Holy Habanada! All About the Newest Pepper on the Produce Stand

Nick Musica
Published Oct 21, 2021. Read time: 4 mins

In the world of peppers, the last few years have seemed to be all about a race to the top – of the Scoville Scale.

The notorious measuring system for pepper spiciness has been pushed to the limits in the past decade, with the most recent reigning champion for world’s hottest pepper tipping the scale at more than 2 million Scoville units – or nearly 1000x more zing than a low-end jalapeño.

Still, not all pepper growers are after the spice of life. Just ask the inventor of the Habanada pepper. 

What Are Habanada Peppers 


While this very special pepper may be hard to pronounce, it’s much easier to eat than it is to say.

That’s because the Habanada has been bred to include exactly zero Scoville units, making it the world’s first truly heatless pepper – a sentence that may make you cheer or weep, depending on the state of your taste buds.

The modern marvel first sprouted in 2015, part of the doctoral research effort of Cornell University professor and international plant breeding sensation Michael Mazourek.

And if the name “Habanada” looks familiar, it’s for good reason: One of the pepper’s parents is the well-known habanero, a pepper famous for its extra-spicy prick.

According to Mazourek, the desire to design the new pepper was inspired by the unexpected virtue of the habanero – namely, the pepper’s juicy, fruity qualities. He wanted to make a version of the delicious capsicum that his more heat-averse friends could enjoy, he told his colleagues at Cornell.

So how did one of the world’s hottest peppers unwittingly produce its first heatless hybrid? 

Where Did Habanada Peppers Come From

We’re not sure who would be prouder of this pepper, Charles Darwin or Reginald Punnett, but there’s no doubt both the scientists’ theory of evolution and method to predict hereditary traits played outsized roles in its creation.

Despite its Upstate New York roots, the seed of the Habanada idea was actually first planted by the University of New Mexico. Horticulturists there had recently discovered a rouge breed of habanero which failed to generate any heat at all.

But unlike friendly zero-Scoville sweet peppers, which simply don’t produce capsaicin—the chemical compound that makes peppers spicy—this particular breed had lost the entire capsaicin-producing mechanics. It couldn’t be spicy if it tried.  

Intrigued and inspired, Mazourek took some seeds to the lab, determined to do something with this strange fruit. His first thought was to unzip its genes, independently identifying which ones made a pepper hot or not, and using that information to breed accordingly.

Though as it turns out, creating a heatless pepper is one thing. Creating a heatless pepper people might actually want to eat is another thing entirely.

What Do Habanada Peppers Taste Like 

According to accounts at Cornell, the original heatless parent pepper of the Habanada tasted less-than-edible. And subsequent breeding experiments by Mazourek were all over the board, ranging anywhere from disgusting to delicious-but-nothing-like-habanero.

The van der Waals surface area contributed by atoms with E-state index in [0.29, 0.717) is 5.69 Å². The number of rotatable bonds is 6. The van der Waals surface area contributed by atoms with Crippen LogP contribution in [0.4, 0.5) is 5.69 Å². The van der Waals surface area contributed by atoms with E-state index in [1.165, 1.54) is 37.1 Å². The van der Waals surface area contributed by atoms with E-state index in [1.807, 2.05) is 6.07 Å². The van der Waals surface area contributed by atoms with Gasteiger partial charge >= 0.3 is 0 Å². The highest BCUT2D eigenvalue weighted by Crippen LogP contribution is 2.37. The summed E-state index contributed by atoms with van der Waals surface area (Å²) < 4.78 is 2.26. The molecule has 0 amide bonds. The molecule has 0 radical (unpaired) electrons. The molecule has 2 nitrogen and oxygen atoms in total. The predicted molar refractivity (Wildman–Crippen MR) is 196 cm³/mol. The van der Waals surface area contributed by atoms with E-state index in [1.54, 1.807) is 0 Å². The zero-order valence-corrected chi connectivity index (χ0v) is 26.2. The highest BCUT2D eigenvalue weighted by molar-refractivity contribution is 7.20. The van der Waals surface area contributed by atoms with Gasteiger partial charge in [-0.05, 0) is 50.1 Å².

That’s when Mazourek had the thought to just cross-breed the thing with an actual habanero. But the idea proved far trickier than it may seem.

Habanero peppers are capsaicin gold mines, regularly weighing in around 300,000 Scoville units – or roughly 100x hotter than the average jalapeño. To make that offspring spiceless would take work.

Luckily, that type of work was exactly what Mazourek was looking for. And while it took 13 generations and thousands of taste-tests, he was eventually able to settle on the perfect example of his fruit. 

The end result was a pepper that resembles the habanero in shape (small and skinny) and color (a lovely burnt orange). The Habanada is also pleasantly pungent, and diners report it carrying notes of everything from citrus to floral and even slightly guava tastes.

But one thing all eaters seem to agree on is the lovely anticlimactic quality of the fruit. While habaneros are famous for building heat on the tongue, the Habanada pepper builds sweet anticipation.

Diners say the excitement is waiting for the kick of a heat that never comes – then getting hit instead with a surprisingly sweet bite.

What Can You Do With Habanada Peppers

Habanada peppers are still relatively new and typically considered a specialty item. To taste them, there are only essentially two options: Grow them yourself, or go to a restaurant.

On the plus side, the seeds of this strange fruit are becoming more popular, as well as their presence on menus around the world. And that’s thanks, in no small part, to the pepper’s line-blurring characteristics, allowing it to register wonderfully in dishes going for spicy, savory or sweet.

Enterprising chefs have used the food for everything, from classic pico de gallo accoutrement to stunning and simple pepper-centric dishes. And its unique position on the sweeter side of the spectrum have also led the pepper to make an appearance in a number of dessert dishes, including strawberry Habanada shortcake, Habanada crème brulee, and Habanada sorbert.

Still, as a new star on the culinary scene, there’s no doubt we’re only seeing the start of what the truly unique Habanada can do. It may be spiceless, but this little pepper’s possibilities certainly don’t lack variety.


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